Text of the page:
voting _among_ that preferred set sincerely.
That's the rank-balloting ideal, and the Mutual Majority Criterion (MMC)
guarantees that, provided that mutual majorties' sincere voting isn't
spoiled by media-induced favorite-burial, or the chicken dilemma. The Green
scenario premise says that we no longer have disinformational media, or a
public who could be deceived by them. IRV, Benham and Woodall have no
Therefore, IRV, Benham, and Woodall fully offer the rank-balloting ideal,
for mutual majorities.
And, if your preferred proposals are any good, and if others' judgement is
as good as yours, then you'll be in a mutual majority. So stop worrying.
Summary: Yes, the rank-balloting ideal would be good, and it's available to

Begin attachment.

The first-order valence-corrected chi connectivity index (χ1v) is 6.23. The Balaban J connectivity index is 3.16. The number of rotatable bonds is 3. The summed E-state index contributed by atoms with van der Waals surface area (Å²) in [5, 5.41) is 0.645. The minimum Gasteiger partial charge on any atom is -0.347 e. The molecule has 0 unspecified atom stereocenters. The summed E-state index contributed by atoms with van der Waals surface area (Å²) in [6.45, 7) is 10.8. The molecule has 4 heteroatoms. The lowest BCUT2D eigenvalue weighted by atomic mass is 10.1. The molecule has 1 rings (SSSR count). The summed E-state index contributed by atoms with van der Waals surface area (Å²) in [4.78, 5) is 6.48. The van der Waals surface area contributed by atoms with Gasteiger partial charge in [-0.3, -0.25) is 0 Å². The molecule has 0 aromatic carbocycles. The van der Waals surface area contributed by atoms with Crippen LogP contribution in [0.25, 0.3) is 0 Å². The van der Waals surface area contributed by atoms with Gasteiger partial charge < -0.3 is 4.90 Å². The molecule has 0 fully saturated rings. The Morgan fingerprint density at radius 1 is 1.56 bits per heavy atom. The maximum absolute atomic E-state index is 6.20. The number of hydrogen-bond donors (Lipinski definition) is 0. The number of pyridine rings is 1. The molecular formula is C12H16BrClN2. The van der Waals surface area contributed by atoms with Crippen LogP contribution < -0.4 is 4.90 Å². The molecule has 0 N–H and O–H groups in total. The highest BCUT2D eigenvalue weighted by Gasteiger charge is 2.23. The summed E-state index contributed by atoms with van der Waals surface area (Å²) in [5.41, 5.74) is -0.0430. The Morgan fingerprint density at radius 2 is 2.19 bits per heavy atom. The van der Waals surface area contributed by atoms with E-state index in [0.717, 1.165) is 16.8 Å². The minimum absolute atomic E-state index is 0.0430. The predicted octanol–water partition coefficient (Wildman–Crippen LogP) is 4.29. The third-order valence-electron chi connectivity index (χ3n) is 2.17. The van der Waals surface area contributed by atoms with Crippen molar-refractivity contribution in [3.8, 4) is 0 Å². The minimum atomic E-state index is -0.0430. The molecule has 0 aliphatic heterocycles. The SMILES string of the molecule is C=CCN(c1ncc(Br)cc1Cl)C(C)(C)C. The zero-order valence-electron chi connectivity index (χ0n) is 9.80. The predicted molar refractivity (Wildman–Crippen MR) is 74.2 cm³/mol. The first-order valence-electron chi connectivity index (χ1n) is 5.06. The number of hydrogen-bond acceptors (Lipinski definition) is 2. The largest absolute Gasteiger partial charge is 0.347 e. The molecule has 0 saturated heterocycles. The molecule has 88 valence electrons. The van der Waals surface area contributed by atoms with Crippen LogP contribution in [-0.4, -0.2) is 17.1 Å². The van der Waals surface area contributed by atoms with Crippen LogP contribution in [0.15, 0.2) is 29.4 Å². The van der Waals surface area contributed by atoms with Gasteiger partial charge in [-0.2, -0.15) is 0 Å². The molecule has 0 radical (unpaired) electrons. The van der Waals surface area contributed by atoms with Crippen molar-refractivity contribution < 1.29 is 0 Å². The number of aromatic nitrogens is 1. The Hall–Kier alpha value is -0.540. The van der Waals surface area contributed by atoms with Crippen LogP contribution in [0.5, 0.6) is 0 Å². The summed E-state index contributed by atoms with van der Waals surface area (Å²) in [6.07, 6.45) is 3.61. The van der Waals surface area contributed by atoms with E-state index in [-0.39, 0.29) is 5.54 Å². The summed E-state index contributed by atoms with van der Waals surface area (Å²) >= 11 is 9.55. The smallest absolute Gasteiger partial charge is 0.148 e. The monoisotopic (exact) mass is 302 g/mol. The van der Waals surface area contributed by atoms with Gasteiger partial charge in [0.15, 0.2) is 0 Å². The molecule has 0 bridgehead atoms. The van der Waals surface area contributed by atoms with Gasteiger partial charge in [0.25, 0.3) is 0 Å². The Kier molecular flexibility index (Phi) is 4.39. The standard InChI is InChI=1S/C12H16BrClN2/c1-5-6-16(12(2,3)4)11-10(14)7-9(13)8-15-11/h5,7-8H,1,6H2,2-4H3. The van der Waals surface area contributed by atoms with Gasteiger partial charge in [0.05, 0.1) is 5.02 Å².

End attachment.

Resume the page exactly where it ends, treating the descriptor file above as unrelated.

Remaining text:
mutual majorites. So you're right: IRV, Benham, and Woodall would be better
than Approval,for the Green scenario.
And the Green scenario is the relevant condition for whicho evaluate and
compare voting systems.
This seems almost worse than plurality, in a way, because at least with
plurality we all knew and admitted that we need to vote against the spoiler
effect, but Approval voting may actually suffer from it just as much while
not as obviously - meaning people may vote against there interests more by
not seeing that.
No. In Approval, if you thought you needed to help Gore :-) against Bush,
then you can still fully support Nader. Nader's support wouldn't be hidden.
It certainlly was, with Plurality voting strategy combined with
What makes Pluralilty so beautifully perfect for protecting the status-quo
is that it can keep on electing two unliked parties forever, at
Myerson-Weber equilibrium. It has been demonstrated that Approval won't do
Another way of expressing the usual Approval criticism is that Approval